Discover a few more ways to make your stay-at-home summer more interesting this week as we spotlight re-openings, reflections on history, and a virtual global choir whose music is out of this world.
They're all designed to make sure you continue to enjoy what you've come to value from Smithsonian Associates: programs and experiences that are entertaining, informative, eclectic, and insightful.
Udvar Hazy: Now Boarding
The Steven F. Udvar-Hazy Center-the Chantilly, Virginia, adjunct of the Smithsonian's Air and Space Museum-reopened to visitors last week. If you've never visited this 17-acre aviation and aerospace museum near Dulles Airport, now is the right time to discover it, guided by Smithsonian magazine's list of a dozen must-see attractions in the collection. They range from the model of the alien mother ship used in the filming of Close Encounters of the Third Kind to an Autogiro, a helicopter-and-automobile hybrid prototype that-to the disappointment of commuters ever since-was never developed after a 1936 test flight in which the craft landed in a downtown Washington park, folded its wings, and drove down Pennsylvania Avenue.
Review Smithsonian's Picks
How To Visit
Conversations in Context
In a new five-part web series, Smithsonian Secretary Lonnie G. Bunch III and MTV News host Dometi Pongo reflect on significant events in black history on the anniversary of the day they occurred. Each 8-to-10 minute "Conversations in Context" episode focuses on a theme, exploring parallels between historical milestones and today's events in an intergenerational discussion. Among the anniversaries marked are the desegregation of the Woolworth's lunch counter in Greensboro, North Carolina on July 25, 1960; one of the first civil rights demonstrations, the Silent Protest Parade of July 28, 1917; and the August 9, 1961, departure of the Freedom Riders from Los Angeles. Episodes can be viewed on Smithsonian Channel's YouTube page.
Watch the Series
The Harry Potter novels may seem like an unlikely perspective from which to view economics. But even the Boy Who Lived has to come to grips with fiscal reality, says economist Brian O'Roark. In a Smithsonian Associates Streaming program on August 4, he reveals how economics pervades the Potterverse in plotlines that touch on monetary systems, black markets, corruption, labor issues, human capital, and other related topics. Tickets include a special student price, making the event the perfect way for wizards of all ages to entertainingly explore the power of economics.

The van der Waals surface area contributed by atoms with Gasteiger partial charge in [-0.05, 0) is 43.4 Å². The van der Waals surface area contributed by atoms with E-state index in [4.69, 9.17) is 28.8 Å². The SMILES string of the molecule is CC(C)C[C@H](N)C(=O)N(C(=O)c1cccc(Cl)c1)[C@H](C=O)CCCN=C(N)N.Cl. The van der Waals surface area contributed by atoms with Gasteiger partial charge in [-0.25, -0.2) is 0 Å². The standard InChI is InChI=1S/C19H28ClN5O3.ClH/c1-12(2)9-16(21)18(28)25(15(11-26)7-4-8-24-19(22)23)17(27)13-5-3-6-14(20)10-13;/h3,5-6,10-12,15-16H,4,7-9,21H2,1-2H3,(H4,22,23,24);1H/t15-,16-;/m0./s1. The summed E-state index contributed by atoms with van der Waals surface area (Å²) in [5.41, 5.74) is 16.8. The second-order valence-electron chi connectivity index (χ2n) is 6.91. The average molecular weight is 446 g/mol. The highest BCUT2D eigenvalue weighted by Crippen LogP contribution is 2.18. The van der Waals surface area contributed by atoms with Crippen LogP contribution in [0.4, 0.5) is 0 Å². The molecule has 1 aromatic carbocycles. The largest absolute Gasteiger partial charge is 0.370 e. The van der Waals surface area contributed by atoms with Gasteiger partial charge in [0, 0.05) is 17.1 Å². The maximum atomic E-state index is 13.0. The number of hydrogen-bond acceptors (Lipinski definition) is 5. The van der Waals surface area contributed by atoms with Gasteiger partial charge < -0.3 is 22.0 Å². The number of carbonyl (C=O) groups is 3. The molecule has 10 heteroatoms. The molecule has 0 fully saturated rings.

Register for the Program
A World of Voices
Talk about raising your voice: Composer-conductor Eric Whitacre's Virtual Choir 6 includes 17,562 of them. Learn how the Sydney-based Whitacre assembled his collection of singers from around the globe, and hear what they sound like in one of his compositions-which is as heavenly as you'd imagine.
Read the Article + Listen to the Virtual Choir
Art in the Open
If any art space was made for socially distanced viewing, it's Storm King Art Center. At the 500-acre outdoor museum in New Windsor, New York, visitors experience large-scale modern and contemporary sculpture and site-specific commissions in a rolling landscape under the sky. Storm King, one of the destinations on Smithsonian Associates' 2018 art-focused tour of the Hudson Valley, has begun to welcome visitors again. But there are plenty of online resources to experience its art from home, including an online exhibition that covers the museum's history; videos from sculpture installations, performances, and past exhibitions; and family activities that explore art and nature. You may not have room for an Alexander Calder or Mark di Suvero work in your back yard, but you can try your hand at creating a tabletop-friendly 3D sculpture model in cardboard.